Alzheimer's: The Caregiver's Struggle - KHGI-TV/KWNB-TV/KHGI-CD-Grand Island, Kearney, Hastings

Alzheimer's: The Caregiver's Struggle

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Dan Babl says his wife, Ronda, 58, was always forgetful — but he first noticed something was wrong after she was in a car accident four years ago.

"We'd always had problems with difficulty with her keeping appointments, or forgetting to pick up the kids at school," he said, "but after she had the auto accident, it became a lot more difficult."

And over time, her memory got worse.

"She just couldn't remember from day to day, some simple tasks," Dan Babl said. "The checkbook was a mess. I finally had to just take that away, because she couldn't keep a checkbook, and after a while, she couldn't remember how to write a check."

Her daughter, Kay, noticed the change, too.

"She would always ask me how to use the computer, like 'How do I do this?'" she said, "Or you know, 'I want to write this Christmas card, and I don't remember how to do this,' or asking me to show her how to call people in her phone, and it's like, 'Mom, I just showed you that yesterday.'"

It was then that she realized that her mother's forgetfulness was something much more serious.

"It made me see, 'Ok there's something [going on]," she said. "Normal people are going to remember how to use their phone every day, or I'm going to show them and they're going to catch on to that. But simple things you tried to show her, she just didn't catch on — even if I showed her a hundred times."

Ronda — who was only in her early 50s — was later diagnosed with dementia.

Eventually, Dan — who works full–time for the family's remodeling business — began caring for his wife at home, but the constant fear of Ronda hurting herself or wandering off took a toll on him.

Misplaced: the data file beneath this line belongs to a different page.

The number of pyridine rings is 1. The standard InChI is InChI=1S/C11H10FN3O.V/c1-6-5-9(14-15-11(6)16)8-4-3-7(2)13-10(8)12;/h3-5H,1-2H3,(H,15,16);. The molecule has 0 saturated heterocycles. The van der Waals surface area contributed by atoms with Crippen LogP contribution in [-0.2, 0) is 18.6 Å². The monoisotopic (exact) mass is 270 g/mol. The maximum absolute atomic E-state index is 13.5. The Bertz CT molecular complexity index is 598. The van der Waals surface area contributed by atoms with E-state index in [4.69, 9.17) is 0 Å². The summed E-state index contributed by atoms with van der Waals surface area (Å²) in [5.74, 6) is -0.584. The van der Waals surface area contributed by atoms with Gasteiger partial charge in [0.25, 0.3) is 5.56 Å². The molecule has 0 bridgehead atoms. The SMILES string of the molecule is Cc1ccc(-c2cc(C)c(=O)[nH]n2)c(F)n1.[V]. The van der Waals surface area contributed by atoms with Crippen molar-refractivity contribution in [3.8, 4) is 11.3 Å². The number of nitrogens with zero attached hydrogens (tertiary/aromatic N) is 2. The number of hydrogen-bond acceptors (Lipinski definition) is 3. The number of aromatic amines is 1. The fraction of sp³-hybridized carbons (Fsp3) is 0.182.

"I worried about the microwave — her using that, maybe putting metal in it," he said. "I turned the breaker off on the cooktop because I absolutely didn't want her using the cooktop at all. You worry about any of those heating elements that could cause a fire. Locking herself out of the house — it seemed like that was always happening."

All of their neighbors even had keys to their house, he says, in case that happened.

"The next thing that was always a concern was if she got up in the middle of the night," he said. "Where was she going? Was she walking out of the house? So the caregiver doesn't get a lot of sleep."

Alzheimer's expert, Alexandra Dillon, associate director of the Alzheimer's Association, agrees.

"Most families with somebody with dementia, it's the family members that are providing care in the home for them," she said, "So the impact of trying to care for a loved one at home and maintain your employment is incredibly stressful."

And that burden often causes caregivers to die before the patient they're caring for.

Over time, Ronda's dementia became so severe, she couldn't speak or feed herself — and eventually, couldn't even remember her own daughter.

"Maybe if she has a really good day, she might recognize dad, but I don't think that she recognizes me," Kay Babl said.

Dan finally made the difficult decision to put his wife into a care facility.

"You feel like you've abandoned them, you've given up on them," he said. "That you're not doing your duty."

And for Kay, who's walking down the aisle next year, not having her mom around for those big milestones has been the greatest challenge.

"Your mom is supposed to be there for you for certain things," she said, "like getting your wedding dress, or seeing you graduate from college — or just the small things that you get to do with your mom normally."

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